The Soup!

The Soup!

We made E! Online’s The Soup! Now that backyard flock tending is entering the mainstream, please help us press the urgency of doing it organically. Together we can convert more acreage to organic. And take the food chain back one delicious, healthy, ecologically good egg at a time. Thank you for supporting organics. Way to go Coop Dreams! Watch the Soup clip,...
2015 DECLARED INTERNATIONAL YEAR OF THE SOIL

2015 DECLARED INTERNATIONAL YEAR OF THE SOIL

2015 has been declared the International Year of Soils,1 and few topics could be more important at this time. One of the objectives of the International Year of Soils is to “create full awareness of civil society and decision makers about the fundamental roles of soils for human’s life.” Another is to “achieve full recognition of the prominent contributions of soils to food security [and] climate changeadaptation.” Rarely do you hear climate activists2 address the issue of soil and land regeneration, yet it is perhaps the most comprehensive solution to everyone’s concerns. Fighting over whether or not climate change is real; or whether climate change is manmade or not is completely irrelevant. Arguing over whether the temperature is actually rising or falling, or whether arctic ice sheets are shrinking or growing is a waste of time. Why Agricultural ‘U-Turn’ Is Necessary The fact of the matter is, the global landscape is changing, and food security is no longer a given, even if you have plenty of available land, and here’s why: Water scarcity is getting worse as aquifers are drained faster than they can be refilled. In August 2014, the National Geographic3reported that a four-year long drought in California had led to the depletion of snowpacks, rivers, and lakes. As a result, the state has been tapping into its underground aquifers to make up for the lack of water. At present, nearly 60 percent of California’s water needs are met by groundwater4 that does not have time to recharge at the same rate it’s being used. Soil erosion and degradation is rapidly getting worse. Air and water pollution are...
FARM BILL: TIME FOR AN OVERHAUL WITH INNOVATIVE FARMING SYSTEM

FARM BILL: TIME FOR AN OVERHAUL WITH INNOVATIVE FARMING SYSTEM

That’s the message conveyed in a recent policy paper featured in “Science” magazine. The authors of the paper, entitled “Transforming U.S. Agriculture,” argue that although U.S. farms have significantly increased their production yields in recent years, the environment and public health has been sacrificed. In an interview with The Huffington Post, the lead author, Washington State University professor John Reganold said, “If mainstream, conventional farming systems were sustainable, then we would not have overdrawn aquifers, eroded and degraded soils and polluted surface and ground waters.” “We also have concerns with farm labor working conditions and animal welfare,” Reganold added. With those concerns in mind, some farms have striven to innovate, cultivating practices such as organic farming, conservation agriculture and grass-fed and other alternative livestock production. Some of these practices aren’t abstract or new, of course, none are yet widespread. While a 2010 report by the U.S. National Research Council proposes both incremental and transformative methods to improve agriculture sustainability, the “Science” piece argues that ambitious approaches and systemic changes must be the primary focus, not just crop rotations and reduced tillage. The most pressing change must be achieved on the policy level. That change can be found in the 2012 Farm Bill, the federal government’s primary agricultural and food policy tool. “Most elements of the Farm Bill were not designed to promote sustainability,” the “Science” report read. Subsidies have made our food system too dependent on a few grain crops, such as corn and soybeans, which are ultimately used for over-processed food and animal feed. Such an industrial food system damages the environment, and it also damages human health....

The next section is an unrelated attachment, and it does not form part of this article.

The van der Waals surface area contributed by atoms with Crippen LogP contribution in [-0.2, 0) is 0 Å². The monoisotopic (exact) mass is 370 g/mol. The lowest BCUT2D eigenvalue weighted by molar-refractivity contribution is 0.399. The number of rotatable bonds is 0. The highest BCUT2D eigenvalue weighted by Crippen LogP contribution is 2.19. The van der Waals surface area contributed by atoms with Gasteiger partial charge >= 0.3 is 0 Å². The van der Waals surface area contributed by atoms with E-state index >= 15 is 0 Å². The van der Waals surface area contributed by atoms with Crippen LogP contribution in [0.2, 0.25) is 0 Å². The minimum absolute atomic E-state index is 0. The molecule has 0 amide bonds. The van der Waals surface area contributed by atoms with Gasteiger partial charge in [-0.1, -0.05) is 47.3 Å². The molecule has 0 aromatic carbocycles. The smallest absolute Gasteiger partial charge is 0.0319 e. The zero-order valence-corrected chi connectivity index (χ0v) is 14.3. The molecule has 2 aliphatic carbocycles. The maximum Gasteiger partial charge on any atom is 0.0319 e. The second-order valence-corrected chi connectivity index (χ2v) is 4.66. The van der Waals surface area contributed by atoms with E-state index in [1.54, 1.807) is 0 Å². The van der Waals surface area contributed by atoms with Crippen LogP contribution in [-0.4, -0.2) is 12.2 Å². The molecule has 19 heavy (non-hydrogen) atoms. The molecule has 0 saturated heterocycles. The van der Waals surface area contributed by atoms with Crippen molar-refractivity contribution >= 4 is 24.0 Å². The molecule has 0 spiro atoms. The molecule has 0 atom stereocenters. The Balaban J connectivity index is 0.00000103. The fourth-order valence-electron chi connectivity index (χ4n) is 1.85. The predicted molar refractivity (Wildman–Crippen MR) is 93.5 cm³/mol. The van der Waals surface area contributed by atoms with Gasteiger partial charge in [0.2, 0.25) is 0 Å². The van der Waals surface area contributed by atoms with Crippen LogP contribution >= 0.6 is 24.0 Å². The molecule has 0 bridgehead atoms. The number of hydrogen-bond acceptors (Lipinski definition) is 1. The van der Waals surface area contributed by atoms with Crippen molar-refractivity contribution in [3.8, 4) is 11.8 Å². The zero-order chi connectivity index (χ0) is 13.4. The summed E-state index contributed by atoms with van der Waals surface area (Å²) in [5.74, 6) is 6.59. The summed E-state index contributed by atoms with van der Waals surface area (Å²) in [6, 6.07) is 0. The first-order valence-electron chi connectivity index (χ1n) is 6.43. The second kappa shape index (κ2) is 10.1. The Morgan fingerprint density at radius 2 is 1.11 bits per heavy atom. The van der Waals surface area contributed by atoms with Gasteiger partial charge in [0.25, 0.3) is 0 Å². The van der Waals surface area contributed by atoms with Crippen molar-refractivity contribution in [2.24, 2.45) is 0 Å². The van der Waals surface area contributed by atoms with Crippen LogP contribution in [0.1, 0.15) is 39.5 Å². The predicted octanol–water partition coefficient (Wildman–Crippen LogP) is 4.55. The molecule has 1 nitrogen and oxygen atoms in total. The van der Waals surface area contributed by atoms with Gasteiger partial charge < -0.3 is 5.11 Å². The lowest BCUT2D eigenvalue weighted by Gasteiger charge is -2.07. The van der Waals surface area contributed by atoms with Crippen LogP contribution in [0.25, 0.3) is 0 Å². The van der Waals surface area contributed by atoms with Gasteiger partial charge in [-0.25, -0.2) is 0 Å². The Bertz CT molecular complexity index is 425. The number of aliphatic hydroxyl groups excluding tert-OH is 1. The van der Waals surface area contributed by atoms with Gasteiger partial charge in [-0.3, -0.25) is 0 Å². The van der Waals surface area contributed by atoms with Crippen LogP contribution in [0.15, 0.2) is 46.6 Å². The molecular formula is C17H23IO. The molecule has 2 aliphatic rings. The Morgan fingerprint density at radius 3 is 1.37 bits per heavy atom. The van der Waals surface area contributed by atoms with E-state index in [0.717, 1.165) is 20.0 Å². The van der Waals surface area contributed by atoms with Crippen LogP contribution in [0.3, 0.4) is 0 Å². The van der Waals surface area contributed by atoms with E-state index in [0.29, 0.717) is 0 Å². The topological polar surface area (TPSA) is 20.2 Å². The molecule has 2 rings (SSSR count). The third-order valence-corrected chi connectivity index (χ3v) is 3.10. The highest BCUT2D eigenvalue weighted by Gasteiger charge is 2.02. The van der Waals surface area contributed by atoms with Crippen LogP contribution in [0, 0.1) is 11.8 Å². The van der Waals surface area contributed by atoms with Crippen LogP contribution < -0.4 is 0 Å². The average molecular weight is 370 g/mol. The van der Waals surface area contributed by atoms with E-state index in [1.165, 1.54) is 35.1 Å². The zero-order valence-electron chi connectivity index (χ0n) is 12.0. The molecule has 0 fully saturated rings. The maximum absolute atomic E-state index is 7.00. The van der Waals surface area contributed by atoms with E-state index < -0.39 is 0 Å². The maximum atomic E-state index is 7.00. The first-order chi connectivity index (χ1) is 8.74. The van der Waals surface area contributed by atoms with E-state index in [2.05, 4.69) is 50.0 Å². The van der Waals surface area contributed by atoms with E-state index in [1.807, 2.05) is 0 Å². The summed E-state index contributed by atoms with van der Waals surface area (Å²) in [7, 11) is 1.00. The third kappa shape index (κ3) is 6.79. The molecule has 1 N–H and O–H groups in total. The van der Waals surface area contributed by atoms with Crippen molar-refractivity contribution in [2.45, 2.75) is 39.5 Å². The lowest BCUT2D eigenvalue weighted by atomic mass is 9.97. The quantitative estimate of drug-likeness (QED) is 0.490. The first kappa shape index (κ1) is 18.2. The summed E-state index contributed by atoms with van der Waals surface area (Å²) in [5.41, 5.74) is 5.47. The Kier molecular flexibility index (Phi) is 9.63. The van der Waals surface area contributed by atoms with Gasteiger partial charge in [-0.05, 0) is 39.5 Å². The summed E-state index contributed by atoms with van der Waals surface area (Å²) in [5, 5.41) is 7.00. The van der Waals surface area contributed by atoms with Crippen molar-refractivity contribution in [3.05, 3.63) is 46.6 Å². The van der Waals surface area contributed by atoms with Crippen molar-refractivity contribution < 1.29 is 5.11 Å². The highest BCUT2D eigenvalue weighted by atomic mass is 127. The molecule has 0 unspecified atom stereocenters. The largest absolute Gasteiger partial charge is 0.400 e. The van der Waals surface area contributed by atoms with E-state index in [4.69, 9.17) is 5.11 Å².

HELP SAVE A WORKING HERITAGE FAMILY FARM

HELP SAVE A WORKING HERITAGE FAMILY FARM

Raising a Down Payment to Save a Farm, Endangered Livestock, and Sustainable Practices from Government Favoritism, and Corporate Greed. This excellent video is a must see to renew your faith in the family farm and next generation of organic farmers dedicated to returning to the way things were. Until you hear enough and realize that the system is rigged against the little guy, and even when doing the right thing there appears to be little hope that we have a system that can help keep the family farm alive. The regulatory costs/fees associated with running a clean farm while remaining compliant raises questions about how our farming laws are made and in whose interests they serve. Listen to Neil Perrin of Arcadian Acres, a family farm outside Athen, OH since 1838. He is a superb writer/narrator and if you aren’t moved by the end to want real change, then you must not have been listening....
RAW MILK IN VA. MORE ILLEGAL THAN ALCOHOL, TOBACCO, OR FIREARMS

RAW MILK IN VA. MORE ILLEGAL THAN ALCOHOL, TOBACCO, OR FIREARMS

Restrictive regulation in Virginia has rendered raw milk with more over-sight than the alcohol, tobacco or firearms. The same goes for homemade pumpkin or sweet potato or pecan pies made on the farm and sold on-premise. Without a name and address on a label, and disclosure statement as well as a visit from a government agent, local farmers, chefs and cooks are unable to sell their homemade goodness. See how the VA Food Freedom Act intends to change the law and help restore common sense to the food chain....